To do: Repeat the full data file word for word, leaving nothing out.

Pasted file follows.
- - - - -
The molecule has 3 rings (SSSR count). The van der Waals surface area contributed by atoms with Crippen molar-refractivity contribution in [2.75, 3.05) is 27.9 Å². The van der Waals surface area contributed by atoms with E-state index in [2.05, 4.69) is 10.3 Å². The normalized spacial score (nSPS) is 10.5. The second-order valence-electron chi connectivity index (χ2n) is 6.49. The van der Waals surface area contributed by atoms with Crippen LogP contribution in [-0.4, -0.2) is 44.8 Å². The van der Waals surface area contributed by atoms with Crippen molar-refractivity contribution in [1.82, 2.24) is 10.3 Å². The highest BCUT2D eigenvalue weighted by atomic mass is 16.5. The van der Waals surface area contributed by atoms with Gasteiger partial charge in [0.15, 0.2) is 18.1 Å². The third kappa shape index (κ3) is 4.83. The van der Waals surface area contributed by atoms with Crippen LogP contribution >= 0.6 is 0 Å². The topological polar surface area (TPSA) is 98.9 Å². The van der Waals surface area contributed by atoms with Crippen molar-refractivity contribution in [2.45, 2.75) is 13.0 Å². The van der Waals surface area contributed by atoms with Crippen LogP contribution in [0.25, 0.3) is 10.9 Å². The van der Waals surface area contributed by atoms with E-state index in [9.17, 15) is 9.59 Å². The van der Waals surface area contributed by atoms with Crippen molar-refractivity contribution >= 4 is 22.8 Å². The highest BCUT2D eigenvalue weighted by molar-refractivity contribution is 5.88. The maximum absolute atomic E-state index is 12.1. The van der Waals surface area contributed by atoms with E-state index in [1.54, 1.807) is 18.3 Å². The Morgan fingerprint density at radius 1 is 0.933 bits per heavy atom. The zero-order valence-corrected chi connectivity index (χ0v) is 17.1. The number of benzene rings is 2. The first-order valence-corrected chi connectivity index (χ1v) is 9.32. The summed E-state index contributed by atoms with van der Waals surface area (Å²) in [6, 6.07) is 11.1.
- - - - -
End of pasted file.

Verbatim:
The molecule has 3 rings (SSSR count). The van der Waals surface area contributed by atoms with Crippen molar-refractivity contribution in [2.75, 3.05) is 27.9 Å². The van der Waals surface area contributed by atoms with E-state index in [2.05, 4.69) is 10.3 Å². The normalized spacial score (nSPS) is 10.5. The second-order valence-electron chi connectivity index (χ2n) is 6.49. The van der Waals surface area contributed by atoms with Crippen LogP contribution in [-0.4, -0.2) is 44.8 Å². The van der Waals surface area contributed by atoms with Crippen molar-refractivity contribution in [1.82, 2.24) is 10.3 Å². The highest BCUT2D eigenvalue weighted by atomic mass is 16.5. The van der Waals surface area contributed by atoms with Gasteiger partial charge in [0.15, 0.2) is 18.1 Å². The third kappa shape index (κ3) is 4.83. The van der Waals surface area contributed by atoms with Crippen LogP contribution >= 0.6 is 0 Å². The topological polar surface area (TPSA) is 98.9 Å². The van der Waals surface area contributed by atoms with Crippen molar-refractivity contribution in [2.45, 2.75) is 13.0 Å². The van der Waals surface area contributed by atoms with Crippen LogP contribution in [0.25, 0.3) is 10.9 Å². The van der Waals surface area contributed by atoms with E-state index in [9.17, 15) is 9.59 Å². The van der Waals surface area contributed by atoms with Crippen molar-refractivity contribution >= 4 is 22.8 Å². The highest BCUT2D eigenvalue weighted by molar-refractivity contribution is 5.88. The maximum absolute atomic E-state index is 12.1. The van der Waals surface area contributed by atoms with E-state index in [1.54, 1.807) is 18.3 Å². The Morgan fingerprint density at radius 1 is 0.933 bits per heavy atom. The zero-order valence-corrected chi connectivity index (χ0v) is 17.1. The number of benzene rings is 2. The first-order valence-corrected chi connectivity index (χ1v) is 9.32. The summed E-state index contributed by atoms with van der Waals surface area (Å²) in [6, 6.07) is 11.1.